From this we can infer that Google is only able to record the canonical link element when it’s present in the <head>, which is to say when it’s rendering with JavaScript.

So far, every one of the indexed product pages has a recorded canonical, indicating JS was being used. When Googlebot fully-renders the page, the templated elements are usually sufficient for the page to be indexed.

But when Googlebot does not render the page with JavaScript enabled, every <head>-only directive is missing (e.g. title, hreflang, canonical, robots). This accordingly lowers the “quality” of the page substantially enough that the page is not a reasonable candidate for indexing.

My thinking is that the 12 recorded canonicals under Crawled, currently not indexed represent pages where Googlebot actually did execute JavaScript, but the quality/PageRank was not sufficient for the page to be indexed.

For the other 613 which were crawled, but did not warrant a canonical being returned in Search Console, I am inclined to believe an attempt to render with JS was not made.

Off this back of this, Google has assessed them as insufficient for indexing, while we’d probably hold that their index status should be indeterminate (pending, you know, an actual render).

For the client, this difference matters. If we take this on face value and act as if these pages are of insufficient quality for indexing, we will spend our (their) resources poorly.

Let's keep in mind that there's a good chance I'm wrong here, and that Search Console merely has issues returning the recorded canonical, and fixing this will do nothing for the proportion of indexed pages. We'll see!

How Could We Think About This?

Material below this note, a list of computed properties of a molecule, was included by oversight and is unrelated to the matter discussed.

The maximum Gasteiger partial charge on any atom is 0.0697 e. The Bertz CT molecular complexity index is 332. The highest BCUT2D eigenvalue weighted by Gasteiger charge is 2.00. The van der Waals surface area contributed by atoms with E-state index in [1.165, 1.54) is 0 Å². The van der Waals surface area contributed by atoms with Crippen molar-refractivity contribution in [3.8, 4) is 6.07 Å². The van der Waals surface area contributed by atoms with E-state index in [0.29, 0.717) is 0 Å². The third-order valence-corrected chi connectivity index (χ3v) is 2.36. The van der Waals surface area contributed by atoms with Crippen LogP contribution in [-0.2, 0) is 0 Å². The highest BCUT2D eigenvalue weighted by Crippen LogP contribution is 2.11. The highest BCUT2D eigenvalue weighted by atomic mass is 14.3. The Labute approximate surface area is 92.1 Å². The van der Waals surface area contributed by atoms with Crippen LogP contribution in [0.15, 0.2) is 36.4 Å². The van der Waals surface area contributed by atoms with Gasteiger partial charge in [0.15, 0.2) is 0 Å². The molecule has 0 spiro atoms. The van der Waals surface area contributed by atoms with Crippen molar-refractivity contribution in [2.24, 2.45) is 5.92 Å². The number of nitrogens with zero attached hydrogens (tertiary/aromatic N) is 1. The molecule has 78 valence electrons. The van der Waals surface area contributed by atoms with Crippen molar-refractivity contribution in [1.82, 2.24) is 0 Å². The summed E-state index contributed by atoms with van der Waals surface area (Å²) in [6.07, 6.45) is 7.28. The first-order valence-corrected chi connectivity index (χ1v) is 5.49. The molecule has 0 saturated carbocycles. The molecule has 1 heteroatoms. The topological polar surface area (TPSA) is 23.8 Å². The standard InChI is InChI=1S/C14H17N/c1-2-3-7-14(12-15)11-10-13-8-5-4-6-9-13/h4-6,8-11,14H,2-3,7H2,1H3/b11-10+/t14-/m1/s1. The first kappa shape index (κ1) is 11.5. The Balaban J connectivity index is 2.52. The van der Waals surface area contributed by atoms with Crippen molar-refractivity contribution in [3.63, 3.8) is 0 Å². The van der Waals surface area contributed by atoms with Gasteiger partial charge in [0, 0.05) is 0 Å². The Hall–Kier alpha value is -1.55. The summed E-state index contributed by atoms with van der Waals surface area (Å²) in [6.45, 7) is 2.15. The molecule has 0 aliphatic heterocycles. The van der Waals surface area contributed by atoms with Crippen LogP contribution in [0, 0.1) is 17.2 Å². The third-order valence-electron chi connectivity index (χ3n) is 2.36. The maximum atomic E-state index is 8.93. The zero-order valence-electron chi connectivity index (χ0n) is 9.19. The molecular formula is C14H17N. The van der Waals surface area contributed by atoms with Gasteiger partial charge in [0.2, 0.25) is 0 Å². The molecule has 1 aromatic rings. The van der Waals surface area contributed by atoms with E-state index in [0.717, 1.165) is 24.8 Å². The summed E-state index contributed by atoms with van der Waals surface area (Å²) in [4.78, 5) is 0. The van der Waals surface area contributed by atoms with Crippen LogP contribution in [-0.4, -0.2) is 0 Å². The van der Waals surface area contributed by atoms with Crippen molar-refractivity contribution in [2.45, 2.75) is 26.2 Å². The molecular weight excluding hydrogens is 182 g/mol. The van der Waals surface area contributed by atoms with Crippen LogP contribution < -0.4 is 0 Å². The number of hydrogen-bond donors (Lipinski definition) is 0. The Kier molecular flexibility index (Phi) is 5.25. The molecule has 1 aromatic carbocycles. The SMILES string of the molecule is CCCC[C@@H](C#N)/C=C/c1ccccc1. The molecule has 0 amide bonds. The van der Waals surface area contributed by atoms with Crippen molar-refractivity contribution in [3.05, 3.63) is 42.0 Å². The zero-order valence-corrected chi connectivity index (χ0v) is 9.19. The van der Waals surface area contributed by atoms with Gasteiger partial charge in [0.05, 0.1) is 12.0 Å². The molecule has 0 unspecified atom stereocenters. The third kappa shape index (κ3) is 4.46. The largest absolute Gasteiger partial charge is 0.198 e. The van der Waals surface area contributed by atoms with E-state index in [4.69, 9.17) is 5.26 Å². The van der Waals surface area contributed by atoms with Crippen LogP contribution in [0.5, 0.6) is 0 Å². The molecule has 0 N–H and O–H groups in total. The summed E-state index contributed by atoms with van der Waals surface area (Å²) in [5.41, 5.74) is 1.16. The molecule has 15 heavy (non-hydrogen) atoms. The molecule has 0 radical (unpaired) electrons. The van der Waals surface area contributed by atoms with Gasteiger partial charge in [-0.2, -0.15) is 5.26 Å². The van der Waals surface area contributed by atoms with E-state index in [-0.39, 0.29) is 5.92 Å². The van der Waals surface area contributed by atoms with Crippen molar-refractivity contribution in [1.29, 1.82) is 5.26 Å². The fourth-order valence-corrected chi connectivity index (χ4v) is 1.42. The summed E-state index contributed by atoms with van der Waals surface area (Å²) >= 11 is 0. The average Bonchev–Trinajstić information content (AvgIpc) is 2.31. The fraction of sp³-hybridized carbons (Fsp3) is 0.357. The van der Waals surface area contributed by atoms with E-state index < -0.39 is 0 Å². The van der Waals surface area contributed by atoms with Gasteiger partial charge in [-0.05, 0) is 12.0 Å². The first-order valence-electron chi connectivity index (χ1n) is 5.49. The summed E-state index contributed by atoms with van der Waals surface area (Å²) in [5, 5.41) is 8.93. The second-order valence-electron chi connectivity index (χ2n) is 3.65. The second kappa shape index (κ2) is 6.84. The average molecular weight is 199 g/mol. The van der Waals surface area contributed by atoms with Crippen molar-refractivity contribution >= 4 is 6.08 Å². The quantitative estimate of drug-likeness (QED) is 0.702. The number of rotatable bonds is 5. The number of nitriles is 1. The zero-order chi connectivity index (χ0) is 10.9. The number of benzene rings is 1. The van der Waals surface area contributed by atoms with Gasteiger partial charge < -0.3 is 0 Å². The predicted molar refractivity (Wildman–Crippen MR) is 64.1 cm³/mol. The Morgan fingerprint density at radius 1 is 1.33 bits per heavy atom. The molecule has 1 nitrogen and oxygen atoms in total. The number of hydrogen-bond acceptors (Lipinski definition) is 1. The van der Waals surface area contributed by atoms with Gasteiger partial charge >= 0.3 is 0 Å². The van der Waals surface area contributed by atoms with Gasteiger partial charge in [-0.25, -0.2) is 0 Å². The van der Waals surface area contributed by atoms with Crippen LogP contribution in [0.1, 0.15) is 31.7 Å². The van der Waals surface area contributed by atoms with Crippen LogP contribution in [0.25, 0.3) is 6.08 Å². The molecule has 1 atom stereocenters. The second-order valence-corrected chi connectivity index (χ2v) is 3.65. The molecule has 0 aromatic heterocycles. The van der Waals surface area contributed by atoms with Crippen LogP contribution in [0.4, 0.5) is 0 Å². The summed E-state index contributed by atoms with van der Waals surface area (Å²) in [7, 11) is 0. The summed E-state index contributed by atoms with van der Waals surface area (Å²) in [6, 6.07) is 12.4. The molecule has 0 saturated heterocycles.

The original temptation (for me) is to look at these and think “well, Google is currently indexing hundreds of thousands of these products just fine. It’s either links (PageRank) or content impacting this batch, let’s fix those”.

And you’d be right. Either of those levers would work here:

Bryce: [Snort, Cough, Sniff] Oh, God! It’s a fucking milligram of sweetener. I wanna get high off this, not sprinkle it on my fucking oatmeal.

Bateman: It’s definitely weak, but I have a feeling that if we do enough of it, we’ll be ok.

American Psycho (2000)

But they may not be the most efficient levers to pull:

Does This Change How We Work?

It doesn’t.

We already know how to fix this; move that GTM implementation to the final line of the <head> if it has to be there, so the head can die gracefully, or put it in the opening of the body like the documentation tells you.

SEO isn’t hard. You really shouldn’t sweat the minutiae. Except when you should.

Good luck knowing when that is.

Many Thanks

A lot of appreciation goes to Sitebulb for automatically spotting this in the sample crawl of the domain.

Then an exactly equal amount of appreciation goes to Screaming Frog for letting me paste stuff into list mode to get the URL Inspection API results faster.

Shoutout to Google for not making a Crawled, currently not rendered categorisation yet.

Leave a Reply

Your email address will not be published. Required fields are marked *